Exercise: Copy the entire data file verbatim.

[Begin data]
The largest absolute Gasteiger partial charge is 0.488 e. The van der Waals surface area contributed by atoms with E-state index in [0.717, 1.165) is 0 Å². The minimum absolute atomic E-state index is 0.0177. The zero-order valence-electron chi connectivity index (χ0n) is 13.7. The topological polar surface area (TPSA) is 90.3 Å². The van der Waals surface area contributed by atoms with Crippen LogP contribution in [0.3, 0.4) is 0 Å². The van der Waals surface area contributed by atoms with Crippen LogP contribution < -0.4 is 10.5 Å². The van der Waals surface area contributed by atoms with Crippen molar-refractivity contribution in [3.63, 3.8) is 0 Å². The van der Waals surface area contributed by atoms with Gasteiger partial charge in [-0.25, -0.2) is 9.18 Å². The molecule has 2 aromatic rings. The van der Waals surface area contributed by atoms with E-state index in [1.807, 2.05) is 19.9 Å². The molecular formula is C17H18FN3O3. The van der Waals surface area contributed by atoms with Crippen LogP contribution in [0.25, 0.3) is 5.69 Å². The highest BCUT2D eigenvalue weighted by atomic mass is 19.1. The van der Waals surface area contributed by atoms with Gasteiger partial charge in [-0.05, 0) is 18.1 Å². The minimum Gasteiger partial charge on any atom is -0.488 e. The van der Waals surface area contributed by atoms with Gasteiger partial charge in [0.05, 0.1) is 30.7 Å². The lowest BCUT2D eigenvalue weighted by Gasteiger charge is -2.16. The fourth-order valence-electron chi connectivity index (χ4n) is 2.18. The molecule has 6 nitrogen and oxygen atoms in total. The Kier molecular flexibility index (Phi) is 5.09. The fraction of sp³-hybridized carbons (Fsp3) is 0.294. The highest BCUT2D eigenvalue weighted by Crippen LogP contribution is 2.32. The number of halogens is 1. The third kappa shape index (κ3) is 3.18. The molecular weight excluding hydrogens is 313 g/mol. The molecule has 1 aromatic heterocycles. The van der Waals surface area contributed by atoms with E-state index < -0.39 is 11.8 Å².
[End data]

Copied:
The largest absolute Gasteiger partial charge is 0.488 e. The van der Waals surface area contributed by atoms with E-state index in [0.717, 1.165) is 0 Å². The minimum absolute atomic E-state index is 0.0177. The zero-order valence-electron chi connectivity index (χ0n) is 13.7. The topological polar surface area (TPSA) is 90.3 Å². The van der Waals surface area contributed by atoms with Crippen LogP contribution in [0.3, 0.4) is 0 Å². The van der Waals surface area contributed by atoms with Crippen LogP contribution < -0.4 is 10.5 Å². The van der Waals surface area contributed by atoms with Crippen molar-refractivity contribution in [3.63, 3.8) is 0 Å². The van der Waals surface area contributed by atoms with Gasteiger partial charge in [-0.25, -0.2) is 9.18 Å². The molecule has 2 aromatic rings. The van der Waals surface area contributed by atoms with E-state index in [1.807, 2.05) is 19.9 Å². The molecular formula is C17H18FN3O3. The van der Waals surface area contributed by atoms with Crippen LogP contribution in [0.25, 0.3) is 5.69 Å². The highest BCUT2D eigenvalue weighted by atomic mass is 19.1. The van der Waals surface area contributed by atoms with Gasteiger partial charge in [-0.05, 0) is 18.1 Å². The minimum Gasteiger partial charge on any atom is -0.488 e. The van der Waals surface area contributed by atoms with Gasteiger partial charge in [0.05, 0.1) is 30.7 Å². The lowest BCUT2D eigenvalue weighted by Gasteiger charge is -2.16. The fourth-order valence-electron chi connectivity index (χ4n) is 2.18. The molecule has 6 nitrogen and oxygen atoms in total. The Kier molecular flexibility index (Phi) is 5.09. The fraction of sp³-hybridized carbons (Fsp3) is 0.294. The highest BCUT2D eigenvalue weighted by Crippen LogP contribution is 2.32. The number of halogens is 1. The third kappa shape index (κ3) is 3.18. The molecular weight excluding hydrogens is 313 g/mol. The molecule has 1 aromatic heterocycles. The van der Waals surface area contributed by atoms with E-state index < -0.39 is 11.8 Å².